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SIPPS: What you need to know about holding business premises

Using a Self-Invested Personal Pension (SIPP) to purchase and hold commercial property can be beneficial. But it’s a solution that can seem complex and it may not be the right option for you.

A SIPP is a type of pension that can give you greater control and flexibility. It allows you to choose from a larger selection of investments, including commercial property. Permitted SIPP commercial property could include business premises, factories, retail properties or offices. SIPPs may be suitable for you if you’re comfortable making your own investment decisions or want to consolidate several pensions into a single place.

There are essentially two ways business premises can be held in a SIPP. If you already own a property, you can use the equity release model to effectively exchange the pension fund already accumulated for the property. Alternatively, the funded purchase model allows a pension to purchase property using the pension funds, with the property then being placed directly in the SIPP.

So, why is it an option that you should consider?

1. Rents received aren’t liable for Income Tax

The rent paid on the commercial property can really help your pension grow and put you on the right path for the retirement you’ve been looking forward to. A key benefit is that you won’t have to pay Income Tax on the rent received. You will need to be mindful of Income Tax when you start making pension withdrawals but this is often something that’s easier to manage. If you’re a high earner this benefit can be particularly useful. You’ll also benefit from tax relief on the rent.

2. No Capital Gains Tax will be due on the sale of the property

When selling assets, Capital Gains Tax on the profit you’ve made may be due. This is often the case when it comes to commercial property. However, profits are free from this tax when business premises are held within your SIPP. This is because any growth in the property’s value belongs to the pension, rather than you or your business. With Capital Gains Tax rates up to 20%, moving commercial property into your SIPP could save you a significant amount and boost your pension savings.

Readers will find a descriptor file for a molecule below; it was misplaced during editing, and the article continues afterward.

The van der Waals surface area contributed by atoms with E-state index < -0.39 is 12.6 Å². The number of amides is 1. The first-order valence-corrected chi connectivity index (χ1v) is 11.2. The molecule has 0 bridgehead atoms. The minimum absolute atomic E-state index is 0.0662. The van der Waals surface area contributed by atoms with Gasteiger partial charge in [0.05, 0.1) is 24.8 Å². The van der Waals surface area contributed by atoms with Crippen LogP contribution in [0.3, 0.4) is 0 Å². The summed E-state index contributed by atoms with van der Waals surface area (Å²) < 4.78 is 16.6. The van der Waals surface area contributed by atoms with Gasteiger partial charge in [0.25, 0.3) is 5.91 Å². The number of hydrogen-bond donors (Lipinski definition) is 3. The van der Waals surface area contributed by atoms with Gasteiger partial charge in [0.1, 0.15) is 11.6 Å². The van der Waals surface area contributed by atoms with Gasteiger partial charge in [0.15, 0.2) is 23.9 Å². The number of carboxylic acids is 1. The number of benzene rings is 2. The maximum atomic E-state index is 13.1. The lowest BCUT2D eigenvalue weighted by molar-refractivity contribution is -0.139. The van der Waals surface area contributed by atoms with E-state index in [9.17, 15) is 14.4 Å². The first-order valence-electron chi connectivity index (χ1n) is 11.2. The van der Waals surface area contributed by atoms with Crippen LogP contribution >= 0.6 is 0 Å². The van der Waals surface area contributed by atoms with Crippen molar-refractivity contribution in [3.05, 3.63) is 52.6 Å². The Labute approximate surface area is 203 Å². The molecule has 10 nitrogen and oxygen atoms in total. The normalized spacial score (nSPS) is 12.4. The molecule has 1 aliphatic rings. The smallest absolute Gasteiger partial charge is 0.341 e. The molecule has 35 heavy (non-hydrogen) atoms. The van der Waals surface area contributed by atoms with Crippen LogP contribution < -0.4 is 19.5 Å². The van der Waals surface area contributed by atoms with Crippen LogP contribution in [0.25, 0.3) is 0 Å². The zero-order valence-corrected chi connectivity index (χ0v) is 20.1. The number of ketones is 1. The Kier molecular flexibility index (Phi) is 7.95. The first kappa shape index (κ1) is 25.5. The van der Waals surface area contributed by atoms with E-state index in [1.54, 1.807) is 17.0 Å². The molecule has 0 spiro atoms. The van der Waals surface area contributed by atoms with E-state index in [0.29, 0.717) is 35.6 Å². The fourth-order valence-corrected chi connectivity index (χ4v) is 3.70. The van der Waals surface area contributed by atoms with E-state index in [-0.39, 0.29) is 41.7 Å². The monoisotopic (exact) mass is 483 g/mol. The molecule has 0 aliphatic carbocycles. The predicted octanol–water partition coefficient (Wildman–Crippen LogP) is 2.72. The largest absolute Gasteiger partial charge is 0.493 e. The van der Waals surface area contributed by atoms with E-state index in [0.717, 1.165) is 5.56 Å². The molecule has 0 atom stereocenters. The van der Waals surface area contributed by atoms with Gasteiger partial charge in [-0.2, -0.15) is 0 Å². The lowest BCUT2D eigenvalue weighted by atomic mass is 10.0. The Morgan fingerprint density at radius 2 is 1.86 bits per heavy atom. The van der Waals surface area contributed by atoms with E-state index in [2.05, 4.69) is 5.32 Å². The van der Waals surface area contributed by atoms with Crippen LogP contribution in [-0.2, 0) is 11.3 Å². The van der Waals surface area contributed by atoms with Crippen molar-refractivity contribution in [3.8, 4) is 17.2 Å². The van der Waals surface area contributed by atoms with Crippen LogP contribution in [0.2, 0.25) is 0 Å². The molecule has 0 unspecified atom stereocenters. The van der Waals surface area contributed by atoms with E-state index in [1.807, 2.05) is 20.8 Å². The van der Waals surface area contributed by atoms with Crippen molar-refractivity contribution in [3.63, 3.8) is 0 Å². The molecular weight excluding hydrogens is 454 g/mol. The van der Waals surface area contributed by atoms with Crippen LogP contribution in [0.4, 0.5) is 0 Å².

3. It could be used to release capital back into the business

There may be times when you need to release capital back into your business to improve cashflow. This is possible when a commercial property is held in a SIPP. It can provide you with far more flexibility and a safety net if your business hits roadblocks.

4. You can borrow up to 50% of the SIPPs value to acquire commercial property

If you have little capital but hope to purchase business premises, pensions can provide an answer. You can borrow up to 50% of the total value of your SIPP to complete a purchase. It can be a useful way to acquire the property you need rather than taking out a traditional mortgage on the whole value of the property.

5. It can reduce the amount of Inheritance Tax due

Is your estate likely to owe Inheritance Tax when you pass away? If your assets have a combined value over £325,000, it’s worth making an estate plan to ensure as much of your wealth is left to loved ones rather than the taxman. There are many things you can do to reduce the amount of Inheritance Tax your estate is liable for. One of them is moving assets into your pension. For Inheritance Tax purposes, your pension is usually considered outside of your estate. Beneficiaries may have to pay some form of tax when accessing your pension but with careful planning, this can be far below the Inheritance Tax rate.

6. It’s not accessible to creditors in the event of personal or business bankruptcy

No one wants to think about becoming bankrupt but unexpected events and circumstances should be planned for. Becoming bankrupt can mean losing all your assets and the financial security you’ve been saving for in retirement. However, by moving commercial property into a SIPP, it’s an asset that is safe from creditors. It’s a benefit that can provide some security as you grow your business and once you reach retirement.

Whilst these benefits can be useful, it’s important to weigh up the cons too. There may be challenges to using this solution, such as implications around the Lifetime Allowance. Adding a commercial property to your SIPP can also change the risk profile of your investments. Before proceeding with using a SIPP to hold commercial property, you should look at the decision in the context of your wider financial plans. If you want to explore how a SIPP could align with your aspirations, please get in touch.

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